EPLI Products and Third-Party Coverage
Employment Practices Liability Insurance is still a relatively new product. The first widespread offerings were introduced in the early 1990’s. Package policy based EPLI coverage has been available for less than half that time.
EPLI coverage differs significantly from the rest of the coverage provided by a package policy in many ways, not the least of which typically involves claims made and reported coverage with the cost of defense expenses eroding coverage limits. Another significant difference is that, while CPP coverage has become very standardized, EPLI coverage offerings are all over the map.
One recent EPLI coverage extension is coverage for claims brought by third parties. My personal opinion is that this coverage has no connection to coverage for “employment” practices liability. But, this coverage has become an industry offering. And we support such offerings, albeit with a message that there is neither data to support rate development nor any set list of potential third party exposures.
Most package carriers that are considering whether to include “third party” coverage in their EPLI offerings are responding to market agitation for the coverage. Such carriers are interested in meeting market demand. But they are reluctant to be in a market leader position.
On first blush, it’s not hard to imagine the potential for discrimination of potential customers of restaurants and high end retail stores. In fact, insurers of restaurants and hotels have offered customer discrimination coverage for years. As we have considered the coverage, we have also imagined discrimination claims arising out of the denial of credit by lenders, including retail stores, and the denial of the opportunity to buy, lease or rent both residential and commercial property.
Another area that has received attention is reasonable access to Internet-based sales. A number of companies, including Target in 2007, have been sued by groups for failing to comply with the rules of the Americans With Disability Act (ADA). There are also companies, Amazon, for example, that are working with advocacy groups to develop means to create such access.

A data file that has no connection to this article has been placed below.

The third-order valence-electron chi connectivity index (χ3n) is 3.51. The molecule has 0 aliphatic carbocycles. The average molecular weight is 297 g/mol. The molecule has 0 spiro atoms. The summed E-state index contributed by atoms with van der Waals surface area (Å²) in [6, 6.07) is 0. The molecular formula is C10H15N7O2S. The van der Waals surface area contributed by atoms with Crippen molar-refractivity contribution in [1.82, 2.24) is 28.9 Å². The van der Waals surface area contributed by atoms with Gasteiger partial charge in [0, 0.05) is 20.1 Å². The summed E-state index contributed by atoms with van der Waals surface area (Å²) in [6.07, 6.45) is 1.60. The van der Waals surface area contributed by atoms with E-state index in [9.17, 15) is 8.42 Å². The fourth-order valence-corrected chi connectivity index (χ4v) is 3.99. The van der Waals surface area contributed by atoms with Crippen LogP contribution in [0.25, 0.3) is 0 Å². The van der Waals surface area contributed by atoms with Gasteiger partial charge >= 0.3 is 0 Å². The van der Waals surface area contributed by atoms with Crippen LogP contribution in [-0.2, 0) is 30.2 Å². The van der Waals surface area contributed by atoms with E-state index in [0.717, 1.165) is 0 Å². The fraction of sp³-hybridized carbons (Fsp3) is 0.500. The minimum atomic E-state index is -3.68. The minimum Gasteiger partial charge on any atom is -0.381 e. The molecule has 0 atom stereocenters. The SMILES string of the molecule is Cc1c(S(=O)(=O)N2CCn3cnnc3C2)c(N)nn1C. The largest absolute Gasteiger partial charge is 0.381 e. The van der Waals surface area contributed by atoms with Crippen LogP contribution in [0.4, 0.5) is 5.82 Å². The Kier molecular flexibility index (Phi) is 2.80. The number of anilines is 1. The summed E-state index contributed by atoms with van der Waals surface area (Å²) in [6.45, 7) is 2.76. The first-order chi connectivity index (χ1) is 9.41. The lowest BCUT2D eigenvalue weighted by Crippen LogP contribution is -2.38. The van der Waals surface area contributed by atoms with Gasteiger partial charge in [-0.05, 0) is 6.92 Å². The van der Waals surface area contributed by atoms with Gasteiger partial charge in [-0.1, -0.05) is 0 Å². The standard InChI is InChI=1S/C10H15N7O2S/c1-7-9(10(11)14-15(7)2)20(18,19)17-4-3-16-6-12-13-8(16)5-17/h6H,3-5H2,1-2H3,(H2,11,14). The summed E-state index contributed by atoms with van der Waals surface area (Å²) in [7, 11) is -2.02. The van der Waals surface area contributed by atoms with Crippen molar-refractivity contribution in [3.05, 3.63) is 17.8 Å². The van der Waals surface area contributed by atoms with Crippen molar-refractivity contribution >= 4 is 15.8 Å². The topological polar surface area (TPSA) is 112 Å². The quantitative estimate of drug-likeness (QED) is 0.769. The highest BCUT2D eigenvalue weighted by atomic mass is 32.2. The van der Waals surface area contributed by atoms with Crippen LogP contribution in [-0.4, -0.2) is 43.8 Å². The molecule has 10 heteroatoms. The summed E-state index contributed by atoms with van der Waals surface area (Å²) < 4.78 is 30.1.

A new case offers a potential twist on this exposure. Most people know about Netflix’s subscription DVD delivery service. It was big news in 2011 as Netflix considered a shift towards Internet-based subscription video streaming services. About the same time, the National Association for the Deaf sued Netflix for failing to provide equal access to their “Watch Instantly” streaming site, in the form of closed-captioning (case 11-CV-30168-MAP).In a motion for judgment, Netflix posited that, while the ADA requires a company to provide reasonable accommodations, the duty to do so was limited to stores and other physical structures. Netflix also posited that they were protected by an FCC rule requiring closed captioning beginning only in 2014. In June of this year, a U.S. District Court disagreed, saying the law prohibits discrimination in any venue, including the Internet. The judge also noted that the FCC timelines were minimum standards that didn’t preclude a court mandating an earlier, ADA-based accessibility response.
The bottom line is that the intent of the ADA is intended to apply to evolving forms of technology. According to the Harvard Journal of Law & Technology, “Under Judge Ponsor’s reading, nearly all websites could be required to provide features for improved access by people with disabilities.”
It’s unlikely that either Amazon or Netflix is buying their liability coverage via a basic package policy. But it’s likely that many package policy insureds are now using the Internet in their business. Carriers thinking about adding third party coverage to their EPLI products should consider such potential exposures when building their forms and rates.